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2016 All Star Game Recap: John Scott MVP, Gaudreau and Giordano play important part in key goals

It was a fun-filled fight to the million dollar prize as John Scott added an exciting element to the All Star game that's been missing for years.

Aaron Doster-USA TODAY Sports

The All Star Game, hosts by Nashville, had a new set up this year. Three periods of hockey, 20 minutes each, and each period consisted of two conferences fighting for a spot in the final 20 minute game, where the winner would take the million dollar prize.

The first 20 minutes was the Metropolitan team against the Atlantic team. Kris Letang opened the scoring to put Metro up 1-0. Erik Karlsson tied it up soon after. Evgeny Kuznetsov (Alex Ovechkin's replacement) and Jaromir Jagr added a couple more goals in the first ten minutes to even the score 2-2 heading into the second half of the game. Evgeni Malkin put Metro ahead again 3-2, but goals by Aaron Ekblad and P.K. Subban won the game for the Atlantic team with a final score of 4-3.

The second 20 minute game included the Central team against the Pacific team. And, let's face it, a lot of people watching were cheering for the Pacific team's captain, John Scott, because many had voted him in. After James Neal (Jonathan Toews replacement) opened the scoring for the Central team, but big bad John Scott notched his first ever All Star goal with an assist to his former San Jose Sharks teammate, Brent Burns. The score was even 1-1. Joe Pavelski's power play goal put the Pacific team ahead again, but only until James Neal notched another one to even the score 2-2. Johnny Gaudreau and Mark Giordano were on a line with Oiler's rival, Taylor Hall, and they lit the game up when Johnny scored late in the first 10 minutes to put the Pacific up 3-2. Patrick Kane would come back and tie the game before the end of the first 10 minutes. And then it was captain John Scott against captain Patrick Kane in a playful scuffle at the end of the midpoint to add to the fun. In the second half of the 20 minute game, Daniel Sedin would put the Pacific ahead again 4-3. Again, the arena went crazy in the stand when John Scott notched his second goal of the game to give the Pacific a two-goal lead. Two more goals by Taylor Hall and another by Daniel Sedin put the Pacific up 7-3. The Central team came back with goals by Dustin Byfuglien and Tyler Seguin, but Taylor Hall and Drew Doughty would put the nail in the coffin even though Roman Josi netted one last goal for the Central team. The Pacific won with a final score of 9-6, and they were heading into the final 20 minute game.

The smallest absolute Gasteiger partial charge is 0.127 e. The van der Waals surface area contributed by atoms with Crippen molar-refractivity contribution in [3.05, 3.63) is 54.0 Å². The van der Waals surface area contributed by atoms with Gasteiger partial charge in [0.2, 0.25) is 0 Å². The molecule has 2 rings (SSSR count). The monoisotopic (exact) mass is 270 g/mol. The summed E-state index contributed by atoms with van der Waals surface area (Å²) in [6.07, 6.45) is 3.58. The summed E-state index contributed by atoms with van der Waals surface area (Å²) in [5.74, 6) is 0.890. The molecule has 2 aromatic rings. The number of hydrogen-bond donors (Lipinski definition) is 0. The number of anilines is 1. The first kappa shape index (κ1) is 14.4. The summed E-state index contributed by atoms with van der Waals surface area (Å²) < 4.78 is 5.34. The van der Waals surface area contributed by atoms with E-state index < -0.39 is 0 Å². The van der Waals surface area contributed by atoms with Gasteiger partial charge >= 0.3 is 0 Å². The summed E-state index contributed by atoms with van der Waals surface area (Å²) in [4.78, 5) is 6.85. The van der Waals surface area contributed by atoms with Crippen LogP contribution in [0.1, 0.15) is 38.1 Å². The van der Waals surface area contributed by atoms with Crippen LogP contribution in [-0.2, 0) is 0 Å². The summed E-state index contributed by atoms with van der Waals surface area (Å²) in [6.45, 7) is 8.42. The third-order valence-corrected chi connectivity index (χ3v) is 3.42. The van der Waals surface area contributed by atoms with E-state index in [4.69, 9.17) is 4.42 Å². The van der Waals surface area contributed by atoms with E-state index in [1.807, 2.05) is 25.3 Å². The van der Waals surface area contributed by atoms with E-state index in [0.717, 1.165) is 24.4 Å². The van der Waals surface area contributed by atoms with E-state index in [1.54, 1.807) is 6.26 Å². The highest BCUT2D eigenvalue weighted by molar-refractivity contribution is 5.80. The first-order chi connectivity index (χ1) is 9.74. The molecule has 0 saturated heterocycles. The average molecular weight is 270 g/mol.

The final 20 minute game saw the Atlantic team take on the Pacific team. For as much talent that was displayed on the Atlantic team, I was siding with Johnny and Giordano with their captain, John Scott. Gaudreau and Gio worked well with Oilers rival Taylor Hall on a line that seemed to dominate most of the first ten minutes. But no goals were scored as both goalies fought hard to keep their teams in it. It was in the second half of the game when Johnny rung a few pucks off the bars when things started to get interesting. Again, Gaudreau and Giordano put their skills on display, but it was the Daniel Sedin, Drew Doughty, Corey Perry line that put the Pacific team on the board when Perry sniped one before we even knew it went it. A few minutes later, Perry buried another one, but after a coaches challenge, it was called off and the game remained 1-0. With time ticking down on the clock, the arena erupted into chanting for captain John Scott, "MVP, MVP, MVP!" Team Pacific took the win (and the million dollar prize) while John Scott was, indeed, voted Most Valuable Player.

If every All Star weekend could host a player like John Scott, an underdog, a player who typically wouldn't be at an All Star game, I would probably be more likely to watch. Scott brought a pride to the weekend that I haven't seen in many years. He pumped up his team with his leadership and that, ultimately, is what won the game for the Pacific team. Thank you, John Scott, for not only making the All Star weekend interesting, but for proving that sometimes the underdog truly is the most important player in the tournament. YOU ROCKED IT!